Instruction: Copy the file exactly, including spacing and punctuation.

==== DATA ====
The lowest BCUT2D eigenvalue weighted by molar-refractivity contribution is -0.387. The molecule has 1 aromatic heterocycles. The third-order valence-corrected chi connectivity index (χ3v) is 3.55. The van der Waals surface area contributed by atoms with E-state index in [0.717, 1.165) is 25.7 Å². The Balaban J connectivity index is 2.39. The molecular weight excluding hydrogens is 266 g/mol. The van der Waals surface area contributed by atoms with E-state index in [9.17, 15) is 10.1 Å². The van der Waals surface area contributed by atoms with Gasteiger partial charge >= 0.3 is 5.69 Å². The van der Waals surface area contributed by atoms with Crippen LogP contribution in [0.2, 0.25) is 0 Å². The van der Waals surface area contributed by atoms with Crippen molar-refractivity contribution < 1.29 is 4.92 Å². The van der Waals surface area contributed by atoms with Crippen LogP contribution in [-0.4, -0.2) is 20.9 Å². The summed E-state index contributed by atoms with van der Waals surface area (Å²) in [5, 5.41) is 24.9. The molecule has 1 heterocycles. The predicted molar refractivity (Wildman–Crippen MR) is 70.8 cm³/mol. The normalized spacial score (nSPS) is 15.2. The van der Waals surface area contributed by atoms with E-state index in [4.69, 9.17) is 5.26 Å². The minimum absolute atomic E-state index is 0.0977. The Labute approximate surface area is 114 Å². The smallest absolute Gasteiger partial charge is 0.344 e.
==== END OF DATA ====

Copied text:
The lowest BCUT2D eigenvalue weighted by molar-refractivity contribution is -0.387. The molecule has 1 aromatic heterocycles. The third-order valence-corrected chi connectivity index (χ3v) is 3.55. The van der Waals surface area contributed by atoms with E-state index in [0.717, 1.165) is 25.7 Å². The Balaban J connectivity index is 2.39. The molecular weight excluding hydrogens is 266 g/mol. The van der Waals surface area contributed by atoms with E-state index in [9.17, 15) is 10.1 Å². The van der Waals surface area contributed by atoms with Gasteiger partial charge >= 0.3 is 5.69 Å². The van der Waals surface area contributed by atoms with Crippen LogP contribution in [0.2, 0.25) is 0 Å². The van der Waals surface area contributed by atoms with Crippen molar-refractivity contribution < 1.29 is 4.92 Å². The van der Waals surface area contributed by atoms with Crippen LogP contribution in [-0.4, -0.2) is 20.9 Å². The summed E-state index contributed by atoms with van der Waals surface area (Å²) in [5, 5.41) is 24.9. The molecule has 1 heterocycles. The predicted molar refractivity (Wildman–Crippen MR) is 70.8 cm³/mol. The normalized spacial score (nSPS) is 15.2. The van der Waals surface area contributed by atoms with E-state index in [4.69, 9.17) is 5.26 Å². The minimum absolute atomic E-state index is 0.0977. The Labute approximate surface area is 114 Å². The smallest absolute Gasteiger partial charge is 0.344 e.